London Postcodes

When I have to find an address in London, I go to Google Maps and I enter the London postcode. If you enter a UK postcode into Google Maps, it gives you the location of your final destination within a grouping of neighboring buildings. It’s enough to help you calculate distances and directions by car, public transportation, or by foot. You then complete your journey by locating the actual house or building number once you are on the street. When you provide someone in London with your address you always use the postcode.

The main difference between a UK postcode and an American zip code is that the UK postcode provides a lot more information. The layman can immediately identify the geographical location by looking at the first or first two characters of the UK postcode. The rest of the UK postcode gives the UK post office detailed sorting information drilling it down to a particular grouping of buildings within a city block. This is why Google Maps can pinpoint your location with just a London postcode. In the US, most people can only recognize their own zip code. It’s really meant as a tool for the post office. In addition, the US post office has to use the house number and street name for sorting mail. If you have to find a US location on Google Maps it is not sufficient to enter just the zip code. You need to enter the house number and street name as well.

A UK postcode can have 5 to 8 characters. The format is AA9 9AA where A=a letter and 9=a number. There is a space between the first set of characters and the second set of characters. The first set of characters is called the outward code and the second set of characters is called the inward code.

Example of a postcode: NW1A  0AA

The first set of characters, NW1A, the outward code directs mail from a sorting center to a delivery post office. The first two letters, NW, indicate the postcode area or the geographical location relative to the center of the city of London, in this case North West. The number and letter 1A is the postcode district within the postcode area NW.  (NW1A = postcode area North West, postcode district 1A)

The second set of characters, 0AA, drills the information down to the building or a group of buildings. It’s referred to as the inward code and it is intended to help the delivery post office sort the mail. The first character is a number, in this case “0”, and it refers to the postcode sector. The last two characters are letters and they refer to the postcode unit. This particular postcode is for The House of Commons. The postcode for Buckingham Palace is SW1A 1AA, located in the South West postcode area, in district 1A, in postcode sector 1, in postcode unit AA.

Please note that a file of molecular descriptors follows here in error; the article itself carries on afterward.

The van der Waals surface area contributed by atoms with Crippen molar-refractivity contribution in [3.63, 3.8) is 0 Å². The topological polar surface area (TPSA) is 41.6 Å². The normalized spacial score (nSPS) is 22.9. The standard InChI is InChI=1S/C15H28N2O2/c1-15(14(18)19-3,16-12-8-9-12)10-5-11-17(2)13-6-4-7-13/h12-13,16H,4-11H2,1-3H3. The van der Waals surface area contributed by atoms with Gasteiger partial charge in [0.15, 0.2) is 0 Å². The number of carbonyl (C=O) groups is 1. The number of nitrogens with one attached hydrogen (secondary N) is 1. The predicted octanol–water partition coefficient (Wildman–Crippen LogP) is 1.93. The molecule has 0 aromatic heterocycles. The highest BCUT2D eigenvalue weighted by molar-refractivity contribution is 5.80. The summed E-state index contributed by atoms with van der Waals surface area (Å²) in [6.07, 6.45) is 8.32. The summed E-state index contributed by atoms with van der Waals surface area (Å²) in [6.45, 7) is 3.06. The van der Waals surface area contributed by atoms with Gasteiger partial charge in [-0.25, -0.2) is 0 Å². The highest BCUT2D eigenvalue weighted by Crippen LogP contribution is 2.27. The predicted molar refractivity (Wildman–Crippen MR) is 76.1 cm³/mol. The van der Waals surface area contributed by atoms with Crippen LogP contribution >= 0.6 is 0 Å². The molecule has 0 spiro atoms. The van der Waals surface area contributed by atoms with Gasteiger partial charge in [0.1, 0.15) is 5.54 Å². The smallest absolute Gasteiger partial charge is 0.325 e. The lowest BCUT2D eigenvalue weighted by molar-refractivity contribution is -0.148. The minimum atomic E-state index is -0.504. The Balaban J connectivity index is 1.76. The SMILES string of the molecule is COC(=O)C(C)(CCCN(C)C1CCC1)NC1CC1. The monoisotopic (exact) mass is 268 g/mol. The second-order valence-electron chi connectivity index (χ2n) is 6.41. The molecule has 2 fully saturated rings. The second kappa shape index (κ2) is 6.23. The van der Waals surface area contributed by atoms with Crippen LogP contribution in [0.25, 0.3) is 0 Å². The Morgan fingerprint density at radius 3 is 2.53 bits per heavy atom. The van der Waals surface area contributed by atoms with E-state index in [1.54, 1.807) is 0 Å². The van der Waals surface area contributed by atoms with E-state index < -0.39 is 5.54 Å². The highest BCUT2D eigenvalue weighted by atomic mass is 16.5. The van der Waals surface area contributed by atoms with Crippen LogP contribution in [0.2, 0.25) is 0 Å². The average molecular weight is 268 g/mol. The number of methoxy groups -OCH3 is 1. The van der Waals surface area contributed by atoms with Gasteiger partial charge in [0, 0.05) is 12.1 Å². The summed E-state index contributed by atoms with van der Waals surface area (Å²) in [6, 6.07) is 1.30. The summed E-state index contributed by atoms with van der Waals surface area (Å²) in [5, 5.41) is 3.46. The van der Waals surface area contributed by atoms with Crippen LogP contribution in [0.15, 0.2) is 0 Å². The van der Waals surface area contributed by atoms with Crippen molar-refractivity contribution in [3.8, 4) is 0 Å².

Imagine London as a set of concentric circles and those concentric circles divided into segments. The center of London is the center of the circle and it is divided into 2 segments. They are WC and EC and stand for Western Central and Eastern Central postcode areas. Then you start expanding outward from this central area into all of the surrounding neighborhoods located North (N), South (S), East (E), West (W), Northwest (NW), Northeast (NE), Southwest (SW), and Southeast (SE).

Some examples of outward postcodes for neighborhoods in London are:

  • NW8 – St. John’s Wood
  • W9 – Maida Vale
  • NW3 – Hampstead  & Swiss Cottage
  • NW6 – West Hampstead
  • SW7, SW1X – Knightsbridge
  • W8, SW3 – Kensington
  • SW7 – South Kensington
  • SW3 – Chelsea
  • W1 – Mayfair & Marylebone
  • W11 – Holland Park & Nottinghill

Postcodes are an excellent navigation tool, especially when used in conjunction with map applications.  Most street signs in London will show the name of the street and the outward postcode as in the picture below.


3 thoughts on “London Postcodes

  1. Congratulations on starting your blog! You’re bringing back a lot of memories for me. I remember being really frustrated at trying to find houses in England without house numbers. The Brits are fond of naming houses, not numbering them. Then someone told me about postcodes and my life became a whole lot easier.

    I heard when I lived there that building numbers in London were removed during WWII to confuse German spies and that they haven’t gotten around to replacing them yet. I swear I’m not a German spy!

    I look forward to congratulating you again on your one-year blog anniversary, Ariadne!

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